The expedition ended with a marathon dive through a portion of the Olympic Coast National Marine Sanctuary and the successful completion of a long day’s hunt.
The target was Tully Canyon, on the U.S. side of the borderline, and it’s considered an important pathway for lower oxygen water offshore to make its way inshore. As far as we know, the deeper reaches of this canyon—we were working down to about 300 meters—have never been seen before.
The team had to apply for special permissions to work in Tully because of its sanctuary status, and we weren’t allowed to collect any samples. We were only allowed to dive beginning at midnight this morning, so the team launched the ROV right after that and stayed down until midday. Then, after a quick move to another site, ROPOS was down until about 9pm.
One striking feature of the canyon was the lingering signs of past commercial trawling. Past trawl scars can be visible for years. Each shows up as a dark line on the ROV’s sonar (see image at right) because of the indentation the trawling gear leaves behind.
Another standout event came early on, when the cameras revealed the skeletal remains of a mammal of some sort, possibly a seal, with urchins and other animals gathered around still taking advantage of this rare food source.
Jackson Chu led this dive and his main goal was to find very low-oxygen water. He was seeking an area to compare against Saanich Inlet, with its near zero oxygen and unique assemblage of low-oxygen tolerant animals. But for hours and hours on, while criss crossing various parts of the canyon, he had been unable to find oxygen levels any lower than other areas where we’ve been working.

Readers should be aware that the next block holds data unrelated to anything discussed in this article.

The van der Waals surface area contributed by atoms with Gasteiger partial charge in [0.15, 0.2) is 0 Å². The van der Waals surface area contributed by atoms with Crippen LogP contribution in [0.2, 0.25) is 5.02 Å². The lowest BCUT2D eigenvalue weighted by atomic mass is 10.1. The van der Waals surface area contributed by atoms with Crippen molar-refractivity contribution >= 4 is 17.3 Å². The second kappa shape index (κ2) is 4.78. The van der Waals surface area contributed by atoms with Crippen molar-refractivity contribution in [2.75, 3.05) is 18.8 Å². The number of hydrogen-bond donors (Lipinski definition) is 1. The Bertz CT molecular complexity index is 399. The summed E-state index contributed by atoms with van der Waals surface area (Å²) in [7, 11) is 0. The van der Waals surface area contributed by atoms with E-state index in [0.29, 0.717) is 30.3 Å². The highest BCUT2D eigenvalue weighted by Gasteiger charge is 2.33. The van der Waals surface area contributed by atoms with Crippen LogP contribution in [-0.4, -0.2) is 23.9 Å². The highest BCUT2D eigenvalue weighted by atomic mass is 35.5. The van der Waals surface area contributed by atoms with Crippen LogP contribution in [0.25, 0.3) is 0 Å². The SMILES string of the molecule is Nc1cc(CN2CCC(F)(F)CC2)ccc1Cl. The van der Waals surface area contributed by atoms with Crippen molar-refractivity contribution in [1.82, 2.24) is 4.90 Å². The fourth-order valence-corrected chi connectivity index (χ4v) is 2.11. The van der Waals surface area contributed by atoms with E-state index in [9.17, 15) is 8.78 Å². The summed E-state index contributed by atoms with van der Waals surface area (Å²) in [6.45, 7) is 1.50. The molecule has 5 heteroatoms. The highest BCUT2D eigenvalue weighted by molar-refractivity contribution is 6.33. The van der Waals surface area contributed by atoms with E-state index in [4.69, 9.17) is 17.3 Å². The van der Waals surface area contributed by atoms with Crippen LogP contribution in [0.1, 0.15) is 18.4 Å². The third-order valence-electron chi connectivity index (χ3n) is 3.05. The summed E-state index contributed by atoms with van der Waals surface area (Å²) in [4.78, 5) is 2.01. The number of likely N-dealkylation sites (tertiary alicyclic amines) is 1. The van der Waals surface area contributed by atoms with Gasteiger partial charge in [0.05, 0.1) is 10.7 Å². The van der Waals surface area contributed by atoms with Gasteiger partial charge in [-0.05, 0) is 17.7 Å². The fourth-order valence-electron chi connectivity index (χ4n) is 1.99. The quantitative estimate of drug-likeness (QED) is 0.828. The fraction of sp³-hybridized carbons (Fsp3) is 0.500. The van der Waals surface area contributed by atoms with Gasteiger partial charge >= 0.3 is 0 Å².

Then finally, after almost a whole day exploring underwater, the sensors on ROPOS finally revealed very low oxygen levels–to Jackson’s joy and relief. So Jackson worked with Keith Shepherd to maximize the ground they could cover within this sought after zone. “It was literally a race to the finish,” says Jackson. Keith had to modify dive plans to squeeze in a few more minutes on the bottom, allowing Jackson to just barely complete the transect he needed for his research.
Jackson spotted a number of similarities to the Saanich community, including a lower diversity of life and the presence of the slender sole, the same species he had been studying at Saanich. Incidentally, the fish the ROPOS team caught, nicknamed Vinnie Jr., is alive and well back in the laboratory on shore.
As the long dive day was wrapping up, everybody who could retired to the upper deck for the traditional end of cruise barbecue—this one American style in honor of our brief dip below the Canada-U.S. border.
After ROPOS was on deck, we began making our way back to Victoria. A successful cruise means a great deal of work for all involved back on shore. In the case of the science team, there are countless hours of video surveys to analyze, and samples to process.
Over time, the team will be able to put together the first clear picture of life in Barkley and Tully Canyons, which will lend vital context to the work on the NEPTUNE observatory with all its ability to gather non-stop data on the region.